USA bargains one trouble with another trying to change at least something in Afghanistan

US General Stanley McChrystal is now the commander of US and NATO troops in Afghanistan instead of General David McKiernan. None of high-ranking officials of the Pentagon could explain the reason why the previous commander was dismissed and why Mr. McChrystal could handle the Taliban better than Mr. McKiernan could. US Defense Secretary Robert Gates only said that the United States was in need of a new military command and a new thinking because of a new strategy for the war-torn country.

Anyone who takes interest in history will probably see the likeness between the recent rotation and the one that took place during the US military presence in Vietnam, when General William Westmoreland was replaced with General Creighton Abrams.

Westmoreland stood up for a more active participation of the US military contingent in the destruction of bases and guerrillas of Vietcong. Unlike Westmoreland, Abrams wanted to get Vietnam directly involved in the war.

David McKiernan seeks a similar objective for the war against the Taliban, in which the USA is sinking just like it happened in Vietnam. The general repeatedly pointed out the need to increase the Afghan army, to assist in the creation of respectable police force, to root out foreign Jihadists and extremists from the Taliban.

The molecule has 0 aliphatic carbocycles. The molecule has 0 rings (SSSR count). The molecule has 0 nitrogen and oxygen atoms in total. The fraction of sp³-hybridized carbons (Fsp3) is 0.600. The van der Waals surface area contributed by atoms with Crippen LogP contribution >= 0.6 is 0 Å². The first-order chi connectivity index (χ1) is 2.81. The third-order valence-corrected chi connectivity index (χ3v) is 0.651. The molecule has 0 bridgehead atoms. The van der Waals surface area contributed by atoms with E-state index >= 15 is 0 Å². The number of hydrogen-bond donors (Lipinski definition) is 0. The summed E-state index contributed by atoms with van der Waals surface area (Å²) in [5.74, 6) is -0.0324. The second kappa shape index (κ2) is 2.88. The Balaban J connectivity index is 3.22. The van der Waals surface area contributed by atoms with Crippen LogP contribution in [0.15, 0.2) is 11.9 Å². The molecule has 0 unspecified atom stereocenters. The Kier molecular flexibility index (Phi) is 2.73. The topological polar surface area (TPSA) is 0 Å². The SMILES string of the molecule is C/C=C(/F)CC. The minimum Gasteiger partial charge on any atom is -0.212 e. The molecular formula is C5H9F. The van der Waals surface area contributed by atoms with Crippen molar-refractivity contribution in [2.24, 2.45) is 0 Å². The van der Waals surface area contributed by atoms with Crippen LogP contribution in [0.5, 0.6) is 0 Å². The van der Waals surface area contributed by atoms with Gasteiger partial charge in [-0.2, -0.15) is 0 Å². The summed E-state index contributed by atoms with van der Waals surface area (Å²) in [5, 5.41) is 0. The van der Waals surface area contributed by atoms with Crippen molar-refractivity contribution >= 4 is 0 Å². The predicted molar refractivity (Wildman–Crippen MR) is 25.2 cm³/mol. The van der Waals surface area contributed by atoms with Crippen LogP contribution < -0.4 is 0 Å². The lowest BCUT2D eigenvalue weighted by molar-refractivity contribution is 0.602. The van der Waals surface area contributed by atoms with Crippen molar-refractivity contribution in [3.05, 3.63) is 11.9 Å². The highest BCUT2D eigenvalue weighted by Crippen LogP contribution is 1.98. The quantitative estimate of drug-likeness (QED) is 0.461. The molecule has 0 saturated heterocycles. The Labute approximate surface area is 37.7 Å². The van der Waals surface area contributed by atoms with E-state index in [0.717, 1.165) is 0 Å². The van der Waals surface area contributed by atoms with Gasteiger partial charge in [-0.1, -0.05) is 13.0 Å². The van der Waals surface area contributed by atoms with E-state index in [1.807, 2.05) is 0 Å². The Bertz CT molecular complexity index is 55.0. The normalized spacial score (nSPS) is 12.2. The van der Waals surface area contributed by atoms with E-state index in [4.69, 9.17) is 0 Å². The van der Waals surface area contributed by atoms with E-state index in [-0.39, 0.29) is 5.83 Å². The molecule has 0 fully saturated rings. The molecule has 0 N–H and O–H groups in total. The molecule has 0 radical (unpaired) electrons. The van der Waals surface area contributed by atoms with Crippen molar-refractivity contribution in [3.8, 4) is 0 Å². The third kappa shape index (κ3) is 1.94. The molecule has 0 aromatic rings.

McKiernan used to say that the USA could win all battles, although it would not mean a victory in the war. The USA needed to win the battle of ideas, the general believed.

Such an approach, as it seems, completely corresponds with the principles of Obama’s policies in Afghanistan. Moreover, McKiernan was following those principles six months before Barack Obama took office. Why was he fired? Probably, McKiernan could not achieve any considerable results, which the White House needed.

One may understand the concerns of Robert Gates about the urgent need to improve the situation in Afghanistan. Obama, who inherited the war, in which he does not want to participate and in the success of which he probably does not believe much, would like to celebrate a victory at the theater of war in Afghanistan. This seems to be the only explanation to the approval of 54-year-old Gen. Stanley McChrystal.

Lieutenant General Stanley McChrystal previously served as Director, Joint Staff from August 2008 to June 2009 and as Commandeer, Joint Special Operations Command from 2003 to 2008, where he was credited with the capture of Saddam Hussein and death of Abu Musab al-Zarqawi, leader of Al-Qaeda in Iraq, but also criticized for his role in the investigation of the Pat Tillman friendly fire incident.

McChrystal will now be in charge of 56,000 US servicemen and 32,000 foreign military men serving in Afghanistan. McChrystal will also be in charge of observing the implementation of Obama’s new strategy to increase the military presence in Afghanistan and decrease the contingent in Iraq.

McChrystal said in an interview with the BBC that his prime goal would be to suppress the activities of Afghan gunmen. He said that the United States would have to revise all rules and instructions for the military to emphasize the US role to protect Afghan civilians.

For the time being, pinpoint air raids of the US aviation result in numerous casualties. Will Stanley McCrystal justify Robert Gates’s hopes? No one would dare to make an optimistic forecast about it.

Read also: “Billions of dollars misappropriated in Iraq and Afghanistan

Ivan Tulyakov

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Author`s name Dmitry Sudakov